Honest Social, on the other hand, is a more straightforward venture which came out of our desire and ability to help small businesses make social media a more effective part of their marketing efforts. 



  • Is there a common thread running between Taratari, Burdie and Honest Social?



We believe a common thread between all of our work is storytelling. With both Taratari and Honest Social we tell stories of a world in which the internet facilitates meaningful real life connections for small businesses. On a more individual level, Burdie tells the stories of travelers who can think beyond hype, people who aren’t afraid to take chances and open their minds to unfamiliar territory. 



  • What’s it like to work together as siblings?





Working with my older brother can be intense when we don’t agree on an issue, but for the most part it’s one of the easiest business relationships I’ve ever had. We are both very goal-oriented people and we both hold ourselves to high standards of work, so we’re able to come to decisions quickly and execute efficiently. Furthermore, as siblings, we have seen—and influenced—each other’s work ethics throughout our lives, which makes it easy to trust that the other person will always pull their weight.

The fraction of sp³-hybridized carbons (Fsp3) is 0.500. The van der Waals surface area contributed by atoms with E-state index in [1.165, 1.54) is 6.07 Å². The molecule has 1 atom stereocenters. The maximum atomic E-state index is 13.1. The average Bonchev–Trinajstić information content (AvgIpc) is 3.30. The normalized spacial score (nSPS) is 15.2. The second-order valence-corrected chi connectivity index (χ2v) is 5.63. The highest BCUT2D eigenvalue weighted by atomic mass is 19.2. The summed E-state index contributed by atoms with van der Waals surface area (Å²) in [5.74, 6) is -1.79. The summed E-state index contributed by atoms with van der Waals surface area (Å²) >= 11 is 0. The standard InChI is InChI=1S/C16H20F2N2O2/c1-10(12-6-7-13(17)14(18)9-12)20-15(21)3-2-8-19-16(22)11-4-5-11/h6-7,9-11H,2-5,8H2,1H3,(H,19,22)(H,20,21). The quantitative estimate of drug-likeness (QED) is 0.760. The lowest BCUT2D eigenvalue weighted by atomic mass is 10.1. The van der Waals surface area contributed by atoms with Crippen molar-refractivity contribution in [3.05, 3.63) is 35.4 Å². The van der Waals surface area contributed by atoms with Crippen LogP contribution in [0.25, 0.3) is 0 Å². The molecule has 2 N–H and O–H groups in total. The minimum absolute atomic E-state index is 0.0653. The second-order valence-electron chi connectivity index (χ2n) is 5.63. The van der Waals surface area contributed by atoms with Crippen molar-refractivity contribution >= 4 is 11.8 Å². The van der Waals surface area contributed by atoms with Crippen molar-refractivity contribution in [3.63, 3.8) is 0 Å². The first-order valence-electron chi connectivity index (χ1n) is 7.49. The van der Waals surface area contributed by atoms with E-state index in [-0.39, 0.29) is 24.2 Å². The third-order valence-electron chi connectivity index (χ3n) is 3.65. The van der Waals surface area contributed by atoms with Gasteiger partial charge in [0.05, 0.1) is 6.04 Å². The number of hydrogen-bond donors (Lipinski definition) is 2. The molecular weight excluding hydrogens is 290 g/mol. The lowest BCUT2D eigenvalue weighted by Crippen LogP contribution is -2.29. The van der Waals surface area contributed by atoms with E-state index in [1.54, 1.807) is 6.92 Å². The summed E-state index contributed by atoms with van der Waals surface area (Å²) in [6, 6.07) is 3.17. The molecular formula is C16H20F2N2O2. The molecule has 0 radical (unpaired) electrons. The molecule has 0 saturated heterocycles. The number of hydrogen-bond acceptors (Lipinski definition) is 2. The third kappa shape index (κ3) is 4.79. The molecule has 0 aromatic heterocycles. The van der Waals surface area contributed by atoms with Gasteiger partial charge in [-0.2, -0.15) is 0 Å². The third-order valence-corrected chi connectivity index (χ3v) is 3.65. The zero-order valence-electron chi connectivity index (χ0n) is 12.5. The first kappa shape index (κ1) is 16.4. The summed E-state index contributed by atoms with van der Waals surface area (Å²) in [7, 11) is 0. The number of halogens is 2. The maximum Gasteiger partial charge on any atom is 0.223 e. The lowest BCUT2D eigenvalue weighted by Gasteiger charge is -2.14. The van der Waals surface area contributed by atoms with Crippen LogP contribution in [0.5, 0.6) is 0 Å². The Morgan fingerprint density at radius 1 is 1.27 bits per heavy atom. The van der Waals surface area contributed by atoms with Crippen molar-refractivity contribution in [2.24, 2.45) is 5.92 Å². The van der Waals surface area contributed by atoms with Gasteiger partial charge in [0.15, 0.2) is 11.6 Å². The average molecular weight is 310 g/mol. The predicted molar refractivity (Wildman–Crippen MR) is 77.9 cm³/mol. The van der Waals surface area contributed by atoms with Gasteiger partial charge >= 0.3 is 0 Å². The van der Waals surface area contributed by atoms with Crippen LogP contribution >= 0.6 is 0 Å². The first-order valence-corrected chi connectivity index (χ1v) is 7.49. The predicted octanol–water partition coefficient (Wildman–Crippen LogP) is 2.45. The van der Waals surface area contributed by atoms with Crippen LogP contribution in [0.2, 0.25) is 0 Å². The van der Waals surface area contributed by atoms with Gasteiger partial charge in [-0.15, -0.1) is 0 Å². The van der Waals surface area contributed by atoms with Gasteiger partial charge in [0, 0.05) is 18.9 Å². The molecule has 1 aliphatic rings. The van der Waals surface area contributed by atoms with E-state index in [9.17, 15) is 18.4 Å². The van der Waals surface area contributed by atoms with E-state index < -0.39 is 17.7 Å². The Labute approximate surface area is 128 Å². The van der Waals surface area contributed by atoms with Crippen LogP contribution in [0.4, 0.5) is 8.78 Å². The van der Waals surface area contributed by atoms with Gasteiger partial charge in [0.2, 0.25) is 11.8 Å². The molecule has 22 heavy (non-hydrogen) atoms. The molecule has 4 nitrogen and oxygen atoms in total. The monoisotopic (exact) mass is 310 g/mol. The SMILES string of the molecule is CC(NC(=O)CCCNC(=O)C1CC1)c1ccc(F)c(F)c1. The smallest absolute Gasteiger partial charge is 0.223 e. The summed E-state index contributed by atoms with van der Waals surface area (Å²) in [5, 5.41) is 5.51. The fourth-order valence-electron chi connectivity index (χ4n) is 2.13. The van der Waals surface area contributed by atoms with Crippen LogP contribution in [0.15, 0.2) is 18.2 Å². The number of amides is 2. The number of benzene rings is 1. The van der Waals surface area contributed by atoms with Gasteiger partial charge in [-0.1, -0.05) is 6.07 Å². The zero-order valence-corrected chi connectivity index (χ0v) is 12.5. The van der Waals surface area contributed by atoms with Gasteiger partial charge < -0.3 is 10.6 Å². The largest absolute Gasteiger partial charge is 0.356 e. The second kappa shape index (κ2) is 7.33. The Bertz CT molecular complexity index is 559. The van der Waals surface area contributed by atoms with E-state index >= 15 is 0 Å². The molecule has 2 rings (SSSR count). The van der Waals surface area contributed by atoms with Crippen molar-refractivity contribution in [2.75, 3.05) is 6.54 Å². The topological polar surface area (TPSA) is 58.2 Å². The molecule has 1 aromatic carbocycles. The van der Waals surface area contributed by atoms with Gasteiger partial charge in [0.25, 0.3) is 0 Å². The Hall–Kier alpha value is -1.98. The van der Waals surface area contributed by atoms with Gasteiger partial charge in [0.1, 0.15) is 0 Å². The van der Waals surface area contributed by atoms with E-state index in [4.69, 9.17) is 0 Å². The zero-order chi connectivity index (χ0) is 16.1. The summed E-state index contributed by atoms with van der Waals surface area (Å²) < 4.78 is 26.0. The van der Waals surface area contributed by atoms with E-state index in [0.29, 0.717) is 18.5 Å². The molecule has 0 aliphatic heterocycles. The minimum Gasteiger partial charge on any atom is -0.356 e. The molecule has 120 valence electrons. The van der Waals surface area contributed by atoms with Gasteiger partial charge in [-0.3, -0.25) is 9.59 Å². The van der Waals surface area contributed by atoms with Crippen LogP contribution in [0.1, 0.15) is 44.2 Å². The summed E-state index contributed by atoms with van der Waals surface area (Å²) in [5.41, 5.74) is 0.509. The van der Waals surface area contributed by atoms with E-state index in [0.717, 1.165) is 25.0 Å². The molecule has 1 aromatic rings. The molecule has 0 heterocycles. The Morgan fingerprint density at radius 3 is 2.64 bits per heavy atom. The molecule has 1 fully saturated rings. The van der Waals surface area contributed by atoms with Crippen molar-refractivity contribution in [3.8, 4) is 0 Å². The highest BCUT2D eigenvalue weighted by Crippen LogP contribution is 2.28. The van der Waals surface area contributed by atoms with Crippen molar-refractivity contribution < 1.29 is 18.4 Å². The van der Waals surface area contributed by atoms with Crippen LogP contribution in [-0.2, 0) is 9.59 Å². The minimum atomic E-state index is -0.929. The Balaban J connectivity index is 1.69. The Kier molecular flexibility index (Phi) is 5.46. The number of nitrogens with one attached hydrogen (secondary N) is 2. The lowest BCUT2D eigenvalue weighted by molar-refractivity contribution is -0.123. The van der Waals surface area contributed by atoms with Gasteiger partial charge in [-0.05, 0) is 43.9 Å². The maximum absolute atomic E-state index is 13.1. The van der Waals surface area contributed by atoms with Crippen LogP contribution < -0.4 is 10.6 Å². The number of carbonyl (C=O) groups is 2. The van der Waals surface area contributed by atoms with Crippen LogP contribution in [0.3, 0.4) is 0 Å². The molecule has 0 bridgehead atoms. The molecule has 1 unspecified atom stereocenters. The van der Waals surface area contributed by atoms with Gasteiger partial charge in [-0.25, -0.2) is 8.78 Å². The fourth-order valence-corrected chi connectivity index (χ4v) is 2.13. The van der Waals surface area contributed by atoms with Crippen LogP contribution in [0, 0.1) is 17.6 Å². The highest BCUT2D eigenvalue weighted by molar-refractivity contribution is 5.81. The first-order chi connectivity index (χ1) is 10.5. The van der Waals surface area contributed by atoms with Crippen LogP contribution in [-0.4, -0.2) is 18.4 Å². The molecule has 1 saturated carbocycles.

It’s great. We have very similar growth driven mindsets, which definitely allow us to be decisive as a team. We also both appreciate the risk that comes with any entrepreneurial projects but at the same time it is fun to create something new from scratch. 



  • If each of you could give some advice to emerging entrepreneurs or those thinking about launching a venture, what might that be?




I have two pieces of advice for emerging entrepreneurs: 

1) If you’re overwhelmed by the idea of launching something, start by simply taking a piece of paper or a Google Doc and just externalizing your ideas.

2) Don’t get stuck in the planning phase. Constantly create products and see how they perform in the real world. It’s easy to get stuck in the planning phase, to spend months making sure your final product comes out perfect—we did that for a while, too. But no product will ever be perfect from the start, there will always be room for improvement. As long as you channel your big ideas into smaller, MVP-style products that you can present to others for quick feedback, you can make continuous progress.


Hasin – 

Keep learning. The world is constantly changing around us, so it’s important to stay in touch with how business is currently being done and what the future might hold. For example, as a self-taught developer, my aim isn’t to be the best developer, but to be knowledgeable of the latest technologies and be able to apply them in the real world. Lastly, engage in cross-disciplinary thinking. In my case, I went to business school for undergraduate studies, then studied economic policy in grad school, and have been working as a designer throughout this time. All of these intersections help me think differently and formulate unique ideas that I wouldn’t have been able to conceive if I had limited myself to only one of these fields.